William C. Morris Award
|William C. Morris Award|
|Awarded for||"a strong literary debut in writing for young adult readers"|
|Presented by||Young Adult Library Services Association, a division of the American Library Association|
The William C. Morris YA Debut Award is an annual award given to a work of young adult literature by a "first-time author writing for teens". It is administered by the Young Adult Library Services Association (YALSA), a division of the American Library Association (ALA). It was named for twentieth-century American publisher William C. Morris, whom YALSA calls an innovator and "an influential innovator in the publishing world and an advocate for marketing books for children and young adults". The award is funded by the William C. Morris Endowment, established in 2000 and activated in 2003 with a bequest of $400,000 from the Morris estate. Morris gave the money to ALA to fund programs, publications, events, or awards in promotion of children's literature. In addition to being a member of ALA, Morris was the first recipient of its Distinguished Service Award in 1992. The shortlist for the first award was announced on December 8, 2008, and the winner was announced on January 26, 2009, at the ALA's midwinter meeting.
"To be eligible, a title must have been designated by its publisher as being either a young adult book or one published for the age range that YALSA defines as 'young adult', i.e., 12 through 18". About 3000 "YA titles" are published annually and about 10% may be debuts.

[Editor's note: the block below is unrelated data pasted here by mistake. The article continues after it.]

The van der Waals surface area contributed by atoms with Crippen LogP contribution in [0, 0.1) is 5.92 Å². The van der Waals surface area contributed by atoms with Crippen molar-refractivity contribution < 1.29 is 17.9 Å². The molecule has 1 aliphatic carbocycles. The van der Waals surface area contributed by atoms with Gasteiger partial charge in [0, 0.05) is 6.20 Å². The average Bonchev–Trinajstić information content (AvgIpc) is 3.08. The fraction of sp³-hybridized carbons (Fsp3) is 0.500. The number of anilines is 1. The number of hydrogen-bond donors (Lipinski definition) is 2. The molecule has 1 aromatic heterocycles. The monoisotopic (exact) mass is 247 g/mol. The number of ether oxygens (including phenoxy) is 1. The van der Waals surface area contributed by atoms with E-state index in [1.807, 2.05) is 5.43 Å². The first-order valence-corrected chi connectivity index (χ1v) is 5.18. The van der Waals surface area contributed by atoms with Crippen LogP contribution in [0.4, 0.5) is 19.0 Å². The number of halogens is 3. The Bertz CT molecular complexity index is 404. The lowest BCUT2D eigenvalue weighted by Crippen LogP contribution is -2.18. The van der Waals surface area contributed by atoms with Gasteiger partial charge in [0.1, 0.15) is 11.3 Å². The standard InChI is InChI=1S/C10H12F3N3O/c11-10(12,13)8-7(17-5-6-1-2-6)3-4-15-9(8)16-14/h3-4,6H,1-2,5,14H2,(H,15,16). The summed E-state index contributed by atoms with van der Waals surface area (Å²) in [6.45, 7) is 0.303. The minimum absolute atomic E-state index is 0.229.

|2014||Stephanie Kuehn||Charm & Strange||Winner|
|2014||Carrie Mesrobian||Sex & Violence||Finalist|
|2014||Evan Roskos||Dr. Bird's Advice for Sad Poets||Finalist|
|2014||Elizabeth Ross||Belle Epoque||Finalist|
|2014||Cat Winters||In the Shadow of Blackbirds||Finalist|
|2013||S. D. Crockett||After the Snow||Finalist|
|2013||Laura Buzo||Love and Other Perishable Items||Finalist|
|2013||Emily M. Danforth||The Miseducation of Cameron Post||Finalist|
|2013||Hannah Barnaby||Wonder Show||Finalist|
|2012||John Corey Whaley||Where Things Come Back||Winner|
|2012||Rae Carson||The Girl of Fire and Thorns||Finalist|
|2012||Jenny Hubbard||Paper Covers Rock||Finalist|
|2012||Guadalupe Garcia McCall||Under the Mesquite||Finalist|
|2012||Ruta Sepetys||Between Shades of Gray||Finalist|
|2011||Blythe Woolston||The Freak Observer||Winner|
|2011||Karen Healey||Guardian of the Dead||Finalist|
|2011||Lish McBride||Hold Me Closer, Necromancer||Finalist|
|2011||Barbara Stuber||Crossing the Tracks||Finalist|
|2010||L. K. Madigan||Flash Burnout||Winner|
|2010||Kami Garcia and Margaret Stohl||Beautiful Creatures||Finalist|
|2010||Amy Huntley||The Everafter||Finalist|
|2010||Nina LaCour||Hold Still||Finalist|
|2009||Elizabeth C. Bunce||A Curse Dark as Gold||Winner|
|2009||James Lecesne||Absolute Brightness||Finalist|
|2009||Jenny Valentine||Me, the Missing, and the Dead||Finalist|
- "William C. Morris YA Debut Award Policies and Procedures". YALSA. ALA. Revised March 2013. Retrieved 2013-05-05.
- Maughan, Shannon (June 29, 2007). "New ALA Award Honors Bill Morris". Publishers Weekly (Reed Business Information). Archived from the original on 2009-05-28. Retrieved 2013-05-04.
- "The William C. Morris YA Debut Award". Young Adult Library Services Association (YALSA). American Library Association (ALA). Retrieved 2013-05-04.
- "Previous Morris Winners". YALSA. ALA. Retrieved 2013-05-05. With annual links to information about the winner and finalists.